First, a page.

Introducing the futures options Ratio Credit Spread.
What I really like about using this type of futures option spread is the added staying power it gives me if a market gets choppy.
This will be the final futures options spread lesson. This is another option spread I utilize quite often as a CTA (Commodity Trading Advisor) and tend to have good success with it.
For this lesson, I’ll be using the Natural Gas futures contract. As you can see in the futures chart below, Natural Gas prices had been falling over several months. Rather than just selling a naked Call option, I’ll use a Ratio Credit Spread as I know from past experience; the Natural Gas market can be volatile at times.
The set up looks like this…
I’m going to sell three (3) 3.400 Natural Gas Calls and then I’ll use part of the premium I collect from the sale and buy one (1), closer to the money, 3.300 Natural Gas Call. The spread now has a 3:1 ratio and I received a net credit, thus the name Ratio Credit Spread.
In using a futures option Ratio Credit Spread, we are gaining the following three benefits as opposed to just selling an option outright (not in a spread)…
- Longer staying power. If Natural Gas futures started to get volatile and have a large jump in price, my long Call would offer protection and help offset some of the losses on the three short Calls as our long Call is closer to the money (current futures price). This would enable me to ride out the volatility and re-analyze the trade if necessary.
- Lower margin requirement. By trading a spread, we can benefit by lower margin requirements as opposed to selling the futures options outright. In this example, the margin difference is over 40% lower for the futures option spread.
- Opportunity for greater profits. This is one of the key benefits of the Ratio Credit Spread that I really like and isn’t found in any of the other spreads I use. Using the above example, we would have collected 27 points ($270) for each 3.400 futures option Calls we sold for a total of $810 in premium. We then would purchase one 3.300 futures option Call for 39 points ($390) giving us a net credit of $420. In normal credit spreads, your net credit received is your maximum profit available (less any commissions and trade fees) but not with a Ratio Credit Spread. In this example, our maximum gross profit is $1,420, over 3 times greater than just the net credit received!
Let me explain how this works.
Because we are using a 3:1 ratio at different strike prices, we have room for additional profit. If the Natural Gas futures options expire with the Natural Gas futures price trading anywhere between 3.300 and 3.400, we would have additional profit above our net credit collected. If, for example, the Natural Gas futures price were to be at 3.375 at the time of the futures options expiration, we’d receive a total gross profit on this spread of $1,170.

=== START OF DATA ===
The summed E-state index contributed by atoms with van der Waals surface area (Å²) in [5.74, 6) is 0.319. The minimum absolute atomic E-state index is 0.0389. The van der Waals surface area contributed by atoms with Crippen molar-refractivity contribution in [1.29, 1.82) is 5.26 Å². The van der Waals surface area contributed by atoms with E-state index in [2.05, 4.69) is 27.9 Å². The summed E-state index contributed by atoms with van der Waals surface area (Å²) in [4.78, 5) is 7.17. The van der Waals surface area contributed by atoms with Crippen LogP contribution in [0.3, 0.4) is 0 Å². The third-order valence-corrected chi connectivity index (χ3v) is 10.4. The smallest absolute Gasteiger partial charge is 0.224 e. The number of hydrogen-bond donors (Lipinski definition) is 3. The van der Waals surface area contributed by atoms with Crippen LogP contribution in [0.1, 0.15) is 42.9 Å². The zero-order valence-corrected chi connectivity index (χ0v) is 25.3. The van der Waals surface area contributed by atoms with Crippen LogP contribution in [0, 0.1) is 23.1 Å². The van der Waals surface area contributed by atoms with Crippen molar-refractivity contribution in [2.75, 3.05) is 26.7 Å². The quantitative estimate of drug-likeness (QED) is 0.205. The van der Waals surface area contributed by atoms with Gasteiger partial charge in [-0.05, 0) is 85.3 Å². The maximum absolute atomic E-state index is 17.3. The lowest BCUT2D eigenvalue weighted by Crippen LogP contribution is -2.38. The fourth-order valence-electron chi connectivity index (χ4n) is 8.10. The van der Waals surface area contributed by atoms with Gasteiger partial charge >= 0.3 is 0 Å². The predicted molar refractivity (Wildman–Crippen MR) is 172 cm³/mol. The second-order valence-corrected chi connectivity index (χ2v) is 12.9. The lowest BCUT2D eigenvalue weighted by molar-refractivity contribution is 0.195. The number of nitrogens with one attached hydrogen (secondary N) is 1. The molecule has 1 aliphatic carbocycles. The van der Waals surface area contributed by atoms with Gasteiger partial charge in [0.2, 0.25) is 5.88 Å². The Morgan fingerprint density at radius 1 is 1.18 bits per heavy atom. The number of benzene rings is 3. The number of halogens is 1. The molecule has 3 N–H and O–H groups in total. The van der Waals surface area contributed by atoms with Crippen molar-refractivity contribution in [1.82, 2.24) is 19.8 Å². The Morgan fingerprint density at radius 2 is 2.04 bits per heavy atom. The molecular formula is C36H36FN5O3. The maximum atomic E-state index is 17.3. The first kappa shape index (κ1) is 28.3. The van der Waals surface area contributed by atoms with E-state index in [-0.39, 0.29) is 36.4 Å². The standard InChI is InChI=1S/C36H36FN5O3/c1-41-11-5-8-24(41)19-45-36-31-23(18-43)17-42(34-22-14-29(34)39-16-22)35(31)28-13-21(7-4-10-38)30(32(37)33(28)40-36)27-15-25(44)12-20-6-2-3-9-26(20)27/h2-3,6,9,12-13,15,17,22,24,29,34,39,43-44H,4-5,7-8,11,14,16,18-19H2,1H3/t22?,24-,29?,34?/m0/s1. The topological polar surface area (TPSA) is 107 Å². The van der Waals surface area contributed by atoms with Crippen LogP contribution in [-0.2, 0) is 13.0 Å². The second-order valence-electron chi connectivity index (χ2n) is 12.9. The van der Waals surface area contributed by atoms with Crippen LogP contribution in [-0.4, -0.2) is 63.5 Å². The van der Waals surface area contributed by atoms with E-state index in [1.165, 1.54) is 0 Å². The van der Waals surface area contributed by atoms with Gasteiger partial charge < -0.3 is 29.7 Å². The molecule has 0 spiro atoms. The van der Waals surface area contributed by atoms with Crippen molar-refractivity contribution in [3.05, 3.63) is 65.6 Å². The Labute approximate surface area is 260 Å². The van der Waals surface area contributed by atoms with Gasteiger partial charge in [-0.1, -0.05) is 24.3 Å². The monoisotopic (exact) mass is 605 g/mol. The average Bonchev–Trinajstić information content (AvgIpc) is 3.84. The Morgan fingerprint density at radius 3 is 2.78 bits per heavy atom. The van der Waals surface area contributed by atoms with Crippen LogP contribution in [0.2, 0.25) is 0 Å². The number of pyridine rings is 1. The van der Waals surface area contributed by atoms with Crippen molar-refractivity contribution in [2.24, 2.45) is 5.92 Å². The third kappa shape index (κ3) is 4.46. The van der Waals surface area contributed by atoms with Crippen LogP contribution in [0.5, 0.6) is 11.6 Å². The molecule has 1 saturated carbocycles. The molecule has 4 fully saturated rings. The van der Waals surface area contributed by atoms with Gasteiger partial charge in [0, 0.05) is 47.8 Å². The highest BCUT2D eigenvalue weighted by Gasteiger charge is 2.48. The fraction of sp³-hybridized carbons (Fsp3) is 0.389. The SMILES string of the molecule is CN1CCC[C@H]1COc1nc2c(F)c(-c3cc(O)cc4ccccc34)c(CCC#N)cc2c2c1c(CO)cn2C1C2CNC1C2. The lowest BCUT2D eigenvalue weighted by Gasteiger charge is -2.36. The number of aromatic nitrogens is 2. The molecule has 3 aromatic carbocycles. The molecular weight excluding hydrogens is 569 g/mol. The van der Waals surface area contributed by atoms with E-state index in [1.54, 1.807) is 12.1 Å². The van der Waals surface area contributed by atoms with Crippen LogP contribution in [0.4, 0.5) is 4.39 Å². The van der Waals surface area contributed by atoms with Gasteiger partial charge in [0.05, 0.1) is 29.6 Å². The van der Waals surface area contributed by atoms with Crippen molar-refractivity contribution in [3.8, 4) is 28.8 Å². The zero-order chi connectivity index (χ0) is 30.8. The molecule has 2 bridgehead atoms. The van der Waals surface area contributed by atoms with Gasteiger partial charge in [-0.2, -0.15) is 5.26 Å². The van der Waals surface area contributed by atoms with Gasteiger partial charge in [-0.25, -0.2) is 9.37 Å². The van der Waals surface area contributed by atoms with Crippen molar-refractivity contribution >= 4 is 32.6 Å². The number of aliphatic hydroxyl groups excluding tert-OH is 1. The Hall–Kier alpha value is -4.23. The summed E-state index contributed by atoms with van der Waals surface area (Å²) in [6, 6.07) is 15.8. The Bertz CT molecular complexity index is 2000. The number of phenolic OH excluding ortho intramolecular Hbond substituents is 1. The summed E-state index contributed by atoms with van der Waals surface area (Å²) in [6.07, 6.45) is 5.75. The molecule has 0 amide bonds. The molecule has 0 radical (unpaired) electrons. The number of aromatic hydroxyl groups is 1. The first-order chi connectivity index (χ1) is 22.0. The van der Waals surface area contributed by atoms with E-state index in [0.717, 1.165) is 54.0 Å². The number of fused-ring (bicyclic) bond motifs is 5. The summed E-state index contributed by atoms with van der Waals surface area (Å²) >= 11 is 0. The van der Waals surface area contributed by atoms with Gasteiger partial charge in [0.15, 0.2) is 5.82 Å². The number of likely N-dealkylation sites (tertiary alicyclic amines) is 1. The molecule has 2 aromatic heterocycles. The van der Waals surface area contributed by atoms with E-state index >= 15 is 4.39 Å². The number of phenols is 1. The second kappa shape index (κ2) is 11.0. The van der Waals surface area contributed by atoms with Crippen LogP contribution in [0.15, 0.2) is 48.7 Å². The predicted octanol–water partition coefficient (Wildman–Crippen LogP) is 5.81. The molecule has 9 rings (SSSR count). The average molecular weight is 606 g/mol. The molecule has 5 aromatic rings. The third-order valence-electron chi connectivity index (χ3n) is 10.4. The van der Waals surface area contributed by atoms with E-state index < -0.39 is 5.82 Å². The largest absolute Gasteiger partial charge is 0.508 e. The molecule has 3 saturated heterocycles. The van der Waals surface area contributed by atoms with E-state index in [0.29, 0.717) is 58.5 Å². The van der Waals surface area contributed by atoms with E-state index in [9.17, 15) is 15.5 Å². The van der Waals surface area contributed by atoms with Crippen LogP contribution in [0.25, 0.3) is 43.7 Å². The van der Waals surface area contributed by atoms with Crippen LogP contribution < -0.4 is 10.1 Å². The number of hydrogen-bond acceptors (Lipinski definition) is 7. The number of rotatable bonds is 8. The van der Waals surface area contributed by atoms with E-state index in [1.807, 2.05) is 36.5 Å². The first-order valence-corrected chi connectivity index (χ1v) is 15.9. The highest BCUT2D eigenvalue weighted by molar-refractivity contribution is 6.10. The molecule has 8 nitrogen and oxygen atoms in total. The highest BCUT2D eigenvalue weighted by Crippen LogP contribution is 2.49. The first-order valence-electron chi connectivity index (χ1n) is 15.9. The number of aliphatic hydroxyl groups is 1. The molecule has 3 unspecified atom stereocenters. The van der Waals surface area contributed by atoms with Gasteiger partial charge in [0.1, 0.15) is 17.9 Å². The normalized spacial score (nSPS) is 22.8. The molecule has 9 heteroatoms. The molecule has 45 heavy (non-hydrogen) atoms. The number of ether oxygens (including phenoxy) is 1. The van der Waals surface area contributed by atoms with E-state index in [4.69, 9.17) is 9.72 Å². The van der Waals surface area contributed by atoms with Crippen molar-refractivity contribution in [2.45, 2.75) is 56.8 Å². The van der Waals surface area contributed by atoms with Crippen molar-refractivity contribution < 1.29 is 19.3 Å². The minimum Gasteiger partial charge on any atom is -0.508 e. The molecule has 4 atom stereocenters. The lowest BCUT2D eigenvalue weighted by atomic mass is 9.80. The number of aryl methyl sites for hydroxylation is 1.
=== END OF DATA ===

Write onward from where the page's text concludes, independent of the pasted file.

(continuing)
For the mathematicians out there, here’s how we calculate this…
With the Natural Gas Futures price at 3.375 at expiration, our three short 3.400 Calls would expire ‘out-of-money’ worthless and we would keep the $810 in premium collected. Additionally, the 3.300 futures option Call we purchased would be worth 75 points or $750 less the $390 we paid for it for a profit of $360. Add this to the $810 in premium and we get a total profit on the trade of $1,170 ($810+$750-$390).
To reach our total maximum profit of $1,420, Natural Gas futures would have to close at exactly 3.400 on the day the futures options expire, which would be extremely rare.
Of course, we do have some downsides to the Ratio Credit Spread. Because this is a spread, we typically have to hold the trade longer to realize a profit. We also will have higher trade commissions and fees as we are trading multiple contracts.
If prices were to continually rise, the breakeven point of this futures options spread would be with the Natural Gas futures prices at 3.450 (I won’t go into the math at this time on how to calculate the breakeven point but anyone interested can contact me at 1-847-379-5000). Beyond the breakeven price, you would start to lose money on this spread.
As always, no futures option strategy is guaranteed to produce profits. This strategy can result in a loss. It’s important to determine both the profit and loss you are willing to accept for every trade you enter, before you enter the trade and always, remember to account for commissions and trade fees when calculating your profits and losses.
This post concludes my futures options spread lessons. I hope you’ve found this futures option information valuable. I know options trading can get a little confusing, especially when we start introducing spreads. If you have any questions about any of the futures options trading strategies outlined, please feel free to contact me.
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